The Tersoff potential has been explicitly adjusted to correctly describe many physical properties of both diamond and graphite. The suitability of this potential for the accurate description of the conversion from diamond to graphite, as required for the present annealing calculations, was validated by us by comparing our results with those of a quantum mechanical calculation. The quantum mechanical case used ab initio MD  to describe the conversion to graphite of a diamond sample. This ab initio model is based on density functional theory, using local density approximation for the exchange-correlation interaction. Plane waves has been used in these calculatons  as a basis for the electronic wave functions, with a pseudopotential to describe the interaction between the valence electrons and the ionic core. The atoms are considered as classical, and the Newton's equations are solved to obtain the atomic positions and velocities as a function of the time. The sample used contains 192 atoms (see Fig. 9.1), and is heated to a temperature of 2500K.
As we will show below, this conversion process plays a central role in the system that we are studying, and the good agreement between our results and those of the ab initio study provides a powerful validation for our approach. We present a series of side-by-side comparison of pictures reproduced from Ref.  with results of our calculations performed for an identical case to that of Ref. , however with the use of the Tersoff potential. Figures 9.2(a)-9.4(a) are based on the atomic coordinates obtained from the ab initio study, and 9.2(b)-9.4(b) are the results of our MD calculations.
Our MD calculations with the Tersoff potential were performed under conditions identical to those used in the ab initio calculations , namely: a Nose-Hoover thermostat  was applied to regulate the temperature, an identical sample with 192 atoms was used, and free boundary and periodic boundary conditions were applied in the z-axis (oriented along the  crystallographic axes of cubic diamond) and the x-y plane respectively. The slab was initially terminated on both sides by a (2x1) reconstructed surface, which is the stable surface geometry at 0K.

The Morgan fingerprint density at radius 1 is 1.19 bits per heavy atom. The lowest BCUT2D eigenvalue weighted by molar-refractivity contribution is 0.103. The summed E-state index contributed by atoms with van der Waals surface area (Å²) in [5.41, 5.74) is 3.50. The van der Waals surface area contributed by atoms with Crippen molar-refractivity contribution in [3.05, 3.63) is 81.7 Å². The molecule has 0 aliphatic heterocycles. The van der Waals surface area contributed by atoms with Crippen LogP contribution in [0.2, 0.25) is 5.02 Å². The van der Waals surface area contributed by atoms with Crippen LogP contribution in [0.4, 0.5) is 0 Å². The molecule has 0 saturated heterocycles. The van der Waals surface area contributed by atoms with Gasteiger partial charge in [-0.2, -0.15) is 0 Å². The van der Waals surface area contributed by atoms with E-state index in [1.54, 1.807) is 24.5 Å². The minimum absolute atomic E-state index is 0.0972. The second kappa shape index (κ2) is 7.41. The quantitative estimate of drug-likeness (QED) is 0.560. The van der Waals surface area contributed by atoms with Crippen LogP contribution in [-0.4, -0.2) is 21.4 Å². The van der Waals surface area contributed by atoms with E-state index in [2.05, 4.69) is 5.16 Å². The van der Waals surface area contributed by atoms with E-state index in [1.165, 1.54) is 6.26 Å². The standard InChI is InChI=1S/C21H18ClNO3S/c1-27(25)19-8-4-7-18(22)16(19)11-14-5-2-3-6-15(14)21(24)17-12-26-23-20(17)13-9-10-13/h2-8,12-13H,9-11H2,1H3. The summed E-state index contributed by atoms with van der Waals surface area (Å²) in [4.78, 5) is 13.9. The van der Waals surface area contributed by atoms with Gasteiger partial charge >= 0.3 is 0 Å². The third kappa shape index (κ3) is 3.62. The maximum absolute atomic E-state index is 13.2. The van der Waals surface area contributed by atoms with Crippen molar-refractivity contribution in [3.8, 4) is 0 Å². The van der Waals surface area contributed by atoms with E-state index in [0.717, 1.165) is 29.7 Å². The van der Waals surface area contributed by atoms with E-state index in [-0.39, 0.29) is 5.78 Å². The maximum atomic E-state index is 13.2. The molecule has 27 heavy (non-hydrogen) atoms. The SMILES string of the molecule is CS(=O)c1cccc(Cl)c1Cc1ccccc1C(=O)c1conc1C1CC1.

Figures 9.2(b) and 9.3(b) show the progression of the graphitization throughout the slab, until in figure 9.4(b) the sample is completely graphitized, due to heating at 2500K. White and black spheres indicate threefold and fourfold coordinated atoms respectively, the coordination number being determined here by counting the number of nearest neighbors within a radius of 1.9 Å from each atom. The ab initio calculations  showed that graphitic planes form in diamond at 2500 K, not only by gradual layer by layer conversion of diamond surfaces to graphitic layers, but also by the conversion of <111> diamond planes to graphitic layers penetrating into the bulk diamond. Figures 9.2, 9.3 and 9.4 show the progression of the graphitization of the sample at three different stages towards its conversion to graphite (without stacking) at 2500 K. The complete graphitization is clearly visible, with all carbon atoms being sp2bonded in planes.
It has to be mentioned that the Tersoff potential, compared with the ab nitio model, do not correctly stabilize the five-fold ring of the (1x2) reconstructed surface, as can be seen from figures 9.2, 9.3 and 9.4. This, however, has no influence on the progression of the graphitization into the slab. The similarity between the two cases shown in figures 9.2, 9.3 and 9.4 is obvious, giving confidence that the Tersoff potential can properly describe the thermally driven conversion of sp3 to sp2 bonding (i.e. the graphitization of diamond).
The present study deals with the transformation that damage regions
buried inside an intact diamond matrix undergo, when subjected to high
temperature annealing. As will be shown below, the periphery of the
damaged region exhibits "surface graphitization" which much resembles
the above simulated case, giving confidence that the present
computational approach is applicable also to the present study.